Dunning–Kruger Effect

In 2009 I needed to use up annual leave before the end of the financial year. I booked two weeks off and two weeks before my holiday I booked a flight to Bangkok, Thailand. The night before I flew out, I booked three nights’ accommodation at a hotel in Bangkok. It was all very last minute. There were no plans and I made my plans as I went along.

I decided to go to Sein Reap, Cambodia. On the bus to Sein Reap I got to know three guys, one was from Australia, one from Japan and the other was Finnish. We hung out together and explored Sein Reap’s most famous attraction, the temples of Angkor Wat.

Angkor Wat is the largest religious monument in the world. There are many temples and we spent a couple of days exploring them by bicycle.

One of my regrets was only taking a small compact digital camera. I left my film SLR camera at home. I only realised this when one of my travel companions pulled out his new digital SLR. I was very envious.

All the photos in this blog were taken with the compact camera. When I got home, I started saving and bought myself a digital SLR camera. To make the most of this camera functionality I had a lot to learn. Looking back at the photos then, compared to now, I feel my photography has improved greatly.

Recently I saw a YouTube video on the Dunning–Kruger effect. In psychology, the Dunning–Kruger effect is a cognitive bias in which people with low ability at a task overestimate their ability. These people have an illusion of superiority which comes from the inability to recognize their own lack of ability. They used photography as an example in this YouTube video.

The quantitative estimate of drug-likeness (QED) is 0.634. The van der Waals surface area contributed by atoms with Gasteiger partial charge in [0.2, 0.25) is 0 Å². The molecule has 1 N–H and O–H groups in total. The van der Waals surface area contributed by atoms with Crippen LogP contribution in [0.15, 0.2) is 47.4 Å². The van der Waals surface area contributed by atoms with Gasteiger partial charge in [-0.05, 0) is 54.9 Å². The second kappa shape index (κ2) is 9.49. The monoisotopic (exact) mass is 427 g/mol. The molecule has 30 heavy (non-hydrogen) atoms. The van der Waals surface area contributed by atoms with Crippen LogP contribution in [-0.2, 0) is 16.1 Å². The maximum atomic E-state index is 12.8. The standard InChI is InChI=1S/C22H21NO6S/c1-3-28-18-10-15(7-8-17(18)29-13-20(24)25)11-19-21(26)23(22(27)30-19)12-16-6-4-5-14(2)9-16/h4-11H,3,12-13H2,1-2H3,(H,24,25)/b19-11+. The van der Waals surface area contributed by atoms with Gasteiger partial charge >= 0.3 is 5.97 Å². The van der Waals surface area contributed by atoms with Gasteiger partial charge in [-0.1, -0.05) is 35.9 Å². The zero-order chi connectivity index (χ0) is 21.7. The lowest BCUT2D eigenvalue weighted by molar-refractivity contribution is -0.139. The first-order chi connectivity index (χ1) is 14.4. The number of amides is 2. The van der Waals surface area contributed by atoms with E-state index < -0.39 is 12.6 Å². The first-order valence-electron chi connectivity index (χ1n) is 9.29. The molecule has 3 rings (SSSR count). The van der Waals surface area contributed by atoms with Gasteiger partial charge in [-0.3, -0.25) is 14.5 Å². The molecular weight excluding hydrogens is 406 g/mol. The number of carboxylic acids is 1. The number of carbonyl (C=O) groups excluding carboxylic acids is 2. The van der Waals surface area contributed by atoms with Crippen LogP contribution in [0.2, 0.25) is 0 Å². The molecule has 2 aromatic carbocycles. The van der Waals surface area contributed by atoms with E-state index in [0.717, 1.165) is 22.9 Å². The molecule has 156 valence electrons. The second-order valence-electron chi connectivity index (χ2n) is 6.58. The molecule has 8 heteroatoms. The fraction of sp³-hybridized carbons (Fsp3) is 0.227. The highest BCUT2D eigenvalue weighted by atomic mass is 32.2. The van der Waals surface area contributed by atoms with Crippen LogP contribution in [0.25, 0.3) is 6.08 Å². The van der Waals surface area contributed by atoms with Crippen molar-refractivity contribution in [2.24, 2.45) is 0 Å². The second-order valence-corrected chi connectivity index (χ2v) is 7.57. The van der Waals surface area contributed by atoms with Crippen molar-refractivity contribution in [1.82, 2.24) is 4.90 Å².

Why I write about this is if we to look at ourselves as a society on this graph. Where would we be? While I am not an expert in history, I cannot think of many times in history when we regressed and were less advanced than our forebearers. There were the dark ages but in modern times I can think of only one. The Khmer Rouge rule in Cambodia.  

The Khmer Rouge was led by Pol Pot and took control of Cambodia in 1970. Between 1975 till 1979 Pol Pot was responsible for the death of 1.5 to 2 million people, around 25% of Cambodia’s population. This included professionals, intellectuals, the Buddhist monkhood and ethnic minorities.

Maybe somehow in a deluded way Pol Pot and his Marxist followers believed that this was progress.

Are we really as advanced as we believe? Honestly, where do you think our society would be on this graph?

Are we in the know- nothing but high in confidence stage heading for the peak of Mount Stupid or are we growing on the slope of enlightenment?

Is science and technology going to be our saviour? Will our political system bring the change we need?

Is our dependence on technology causing our natural abilities to deteriorate?

Wow that is a lot of questions! Well the Dunning–Kruger effect graph is only a theory and probably does not apply to populations of people but if we carry on our current course it could be possible that we are heading for a fall. How do we prevent the fall into the valley of despair?

Each and every one of us is responsible. We are responsible for our personal and spiritual growth. We are responsible for developing our own true confidence and wisdom.

We don’t prevent our personal fall into the valley of despair. This is our dark night of the soul, the time to escape the control of the ego! By passing through this we can each achieve our own enlightenment and become our very own Guru!

Mark- The Alchemist’s Journey

My travel companions

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